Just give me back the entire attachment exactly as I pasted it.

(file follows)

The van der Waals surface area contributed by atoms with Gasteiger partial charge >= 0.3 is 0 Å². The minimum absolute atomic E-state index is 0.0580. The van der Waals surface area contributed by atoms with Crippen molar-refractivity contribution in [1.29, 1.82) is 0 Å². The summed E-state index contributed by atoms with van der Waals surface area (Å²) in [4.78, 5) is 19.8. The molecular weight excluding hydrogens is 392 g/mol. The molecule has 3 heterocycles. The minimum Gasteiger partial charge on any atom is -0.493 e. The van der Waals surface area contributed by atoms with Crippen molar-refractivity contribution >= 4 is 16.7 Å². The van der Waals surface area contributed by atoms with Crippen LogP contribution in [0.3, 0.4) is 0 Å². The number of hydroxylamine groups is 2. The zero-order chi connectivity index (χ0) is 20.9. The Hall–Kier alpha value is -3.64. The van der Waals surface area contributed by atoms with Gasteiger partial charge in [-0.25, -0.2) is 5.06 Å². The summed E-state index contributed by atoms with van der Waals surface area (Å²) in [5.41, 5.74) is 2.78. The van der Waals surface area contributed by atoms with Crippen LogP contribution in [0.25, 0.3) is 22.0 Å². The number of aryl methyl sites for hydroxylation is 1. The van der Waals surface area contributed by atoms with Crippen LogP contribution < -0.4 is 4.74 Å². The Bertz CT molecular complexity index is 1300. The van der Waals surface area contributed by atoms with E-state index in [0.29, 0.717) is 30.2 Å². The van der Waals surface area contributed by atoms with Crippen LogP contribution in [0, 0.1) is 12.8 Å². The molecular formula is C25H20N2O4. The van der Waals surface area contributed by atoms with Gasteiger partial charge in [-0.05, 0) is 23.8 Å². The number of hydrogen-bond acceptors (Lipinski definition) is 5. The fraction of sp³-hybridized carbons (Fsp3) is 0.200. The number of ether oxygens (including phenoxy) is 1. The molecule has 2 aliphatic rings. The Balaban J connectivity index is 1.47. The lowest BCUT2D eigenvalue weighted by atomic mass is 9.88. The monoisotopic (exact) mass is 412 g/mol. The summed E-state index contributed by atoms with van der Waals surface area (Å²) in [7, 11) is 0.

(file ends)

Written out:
The van der Waals surface area contributed by atoms with Gasteiger partial charge >= 0.3 is 0 Å². The minimum absolute atomic E-state index is 0.0580. The van der Waals surface area contributed by atoms with Crippen molar-refractivity contribution in [1.29, 1.82) is 0 Å². The summed E-state index contributed by atoms with van der Waals surface area (Å²) in [4.78, 5) is 19.8. The molecular weight excluding hydrogens is 392 g/mol. The molecule has 3 heterocycles. The minimum Gasteiger partial charge on any atom is -0.493 e. The van der Waals surface area contributed by atoms with Crippen molar-refractivity contribution >= 4 is 16.7 Å². The van der Waals surface area contributed by atoms with Crippen LogP contribution in [0.3, 0.4) is 0 Å². The number of hydroxylamine groups is 2. The zero-order chi connectivity index (χ0) is 20.9. The Hall–Kier alpha value is -3.64. The van der Waals surface area contributed by atoms with Gasteiger partial charge in [-0.25, -0.2) is 5.06 Å². The summed E-state index contributed by atoms with van der Waals surface area (Å²) in [5.41, 5.74) is 2.78. The van der Waals surface area contributed by atoms with Crippen LogP contribution in [0.25, 0.3) is 22.0 Å². The number of aryl methyl sites for hydroxylation is 1. The van der Waals surface area contributed by atoms with Crippen LogP contribution < -0.4 is 4.74 Å². The Bertz CT molecular complexity index is 1300. The van der Waals surface area contributed by atoms with E-state index in [0.29, 0.717) is 30.2 Å². The van der Waals surface area contributed by atoms with Crippen LogP contribution in [0, 0.1) is 12.8 Å². The molecular formula is C25H20N2O4. The van der Waals surface area contributed by atoms with Gasteiger partial charge in [-0.05, 0) is 23.8 Å². The number of hydrogen-bond acceptors (Lipinski definition) is 5. The fraction of sp³-hybridized carbons (Fsp3) is 0.200. The number of ether oxygens (including phenoxy) is 1. The molecule has 2 aliphatic rings. The Balaban J connectivity index is 1.47. The lowest BCUT2D eigenvalue weighted by atomic mass is 9.88. The monoisotopic (exact) mass is 412 g/mol. The summed E-state index contributed by atoms with van der Waals surface area (Å²) in [7, 11) is 0.